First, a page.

We are two weeks into our June Challenge 2022 for Charity for Kids! 10 members of staff at Dawson Hart are really embracing this year’s challenge of reaching (and in many cases exceeding) 26.2 miles by either running, walking, cycling or swimming or a...
The law protects workers against detrimental treatment for taking part in the activities of independent trade unions – but such activities have long been interpreted as not including strikes or other forms of industrial action. That legal position has, however, been fundamentally changed by a landmark ruling (Mercer v Alternative Future Group Ltd and Another).
The case concerned a support worker employed by a health and social care charity who acted as workplace representative for a trade union. A series of strikes were called after a dispute developed in respect of payments for sleep-in shifts. She took part in planning and organising strikes and participated in media interviews.
She was suspended by her employer, who said that she had twice abandoned her shift without permission, presumably to take part in strike action. She was also said to have spoken to the press without authority. She launched Employment Tribunal (ET) proceedings, asserting that her suspension amounted to detrimental treatment on account of her trade union activities, contrary to Section 146 of the Trade Union and Labour Relations (Consolidation) Act 1992.
The employer resisted her claim on the basis that her suspension was unrelated to any trade union activities and, following a preliminary hearing, the ET dismissed her claim insofar as it was based on her participation in industrial action. In doing so, it noted that the scope of trade union activities encompassed by Section 146 had in the past been interpreted as not including industrial action.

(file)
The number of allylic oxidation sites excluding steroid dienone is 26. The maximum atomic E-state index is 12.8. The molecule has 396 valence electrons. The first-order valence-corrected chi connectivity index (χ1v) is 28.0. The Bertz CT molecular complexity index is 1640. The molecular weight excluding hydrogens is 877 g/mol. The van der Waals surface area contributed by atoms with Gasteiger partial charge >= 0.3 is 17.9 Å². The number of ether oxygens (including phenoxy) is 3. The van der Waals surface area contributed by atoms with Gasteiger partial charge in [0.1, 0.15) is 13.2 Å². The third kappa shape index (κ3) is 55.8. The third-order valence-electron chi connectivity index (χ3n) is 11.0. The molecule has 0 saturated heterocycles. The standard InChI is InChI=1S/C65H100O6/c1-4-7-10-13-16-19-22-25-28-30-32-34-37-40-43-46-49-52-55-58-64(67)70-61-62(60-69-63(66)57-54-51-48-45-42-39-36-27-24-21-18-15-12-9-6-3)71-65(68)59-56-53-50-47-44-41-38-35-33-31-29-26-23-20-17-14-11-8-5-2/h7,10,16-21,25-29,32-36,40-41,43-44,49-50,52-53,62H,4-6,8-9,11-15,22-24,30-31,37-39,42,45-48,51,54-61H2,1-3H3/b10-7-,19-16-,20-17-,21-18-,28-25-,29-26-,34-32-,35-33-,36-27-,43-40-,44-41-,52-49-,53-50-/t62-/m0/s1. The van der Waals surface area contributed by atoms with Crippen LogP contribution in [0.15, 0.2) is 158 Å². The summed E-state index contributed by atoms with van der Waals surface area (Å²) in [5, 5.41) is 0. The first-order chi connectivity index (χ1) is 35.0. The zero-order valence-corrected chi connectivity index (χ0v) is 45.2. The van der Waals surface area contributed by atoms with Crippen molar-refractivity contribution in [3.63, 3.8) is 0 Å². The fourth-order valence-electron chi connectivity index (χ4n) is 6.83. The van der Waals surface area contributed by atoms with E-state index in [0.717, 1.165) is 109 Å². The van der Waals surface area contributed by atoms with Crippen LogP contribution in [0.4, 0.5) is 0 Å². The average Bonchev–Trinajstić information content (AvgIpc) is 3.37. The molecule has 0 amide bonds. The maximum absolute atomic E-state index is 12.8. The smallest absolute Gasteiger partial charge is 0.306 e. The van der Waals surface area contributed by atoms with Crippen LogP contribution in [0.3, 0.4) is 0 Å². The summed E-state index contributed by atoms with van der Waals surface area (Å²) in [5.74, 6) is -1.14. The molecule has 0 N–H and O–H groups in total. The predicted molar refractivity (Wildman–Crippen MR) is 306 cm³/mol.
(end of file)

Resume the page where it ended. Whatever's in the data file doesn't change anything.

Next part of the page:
The ET ruled that the failure to confer statutory protection against detriment for participating in industrial action amounted to an infringement of Article 11 of the European Convention on Human Rights, which enshrines the right to freedom of peaceful assembly and association. However, it went on to find that it was not possible to interpret Section 146 in a manner that would achieve compliance with Article 11.
Upholding the worker's challenge to that decision, the Employment Appeal Tribunal (EAT) ruled that to permit disciplinary action to be taken against workers simply for exercising their right to strike would disproportionately interfere with their Article 11 rights. To interpret Section 146 in a way that avoided such interference was possible and would strike a fair balance between the right of workers to engage in trade union activities and the interests of employers and society as a whole.
Extending the protection afforded by Section 146 to industrial action did not go against the grain of the legislation. Adopting such an interpretation did not involve the EAT in making policy choices or in taking on an inappropriate legislative role. It simply gave effect to the clear and unambiguous obligation under Article 11 to ensure that workers are not deterred, by the imposition of detriments, from exercising their right to participate in strike action.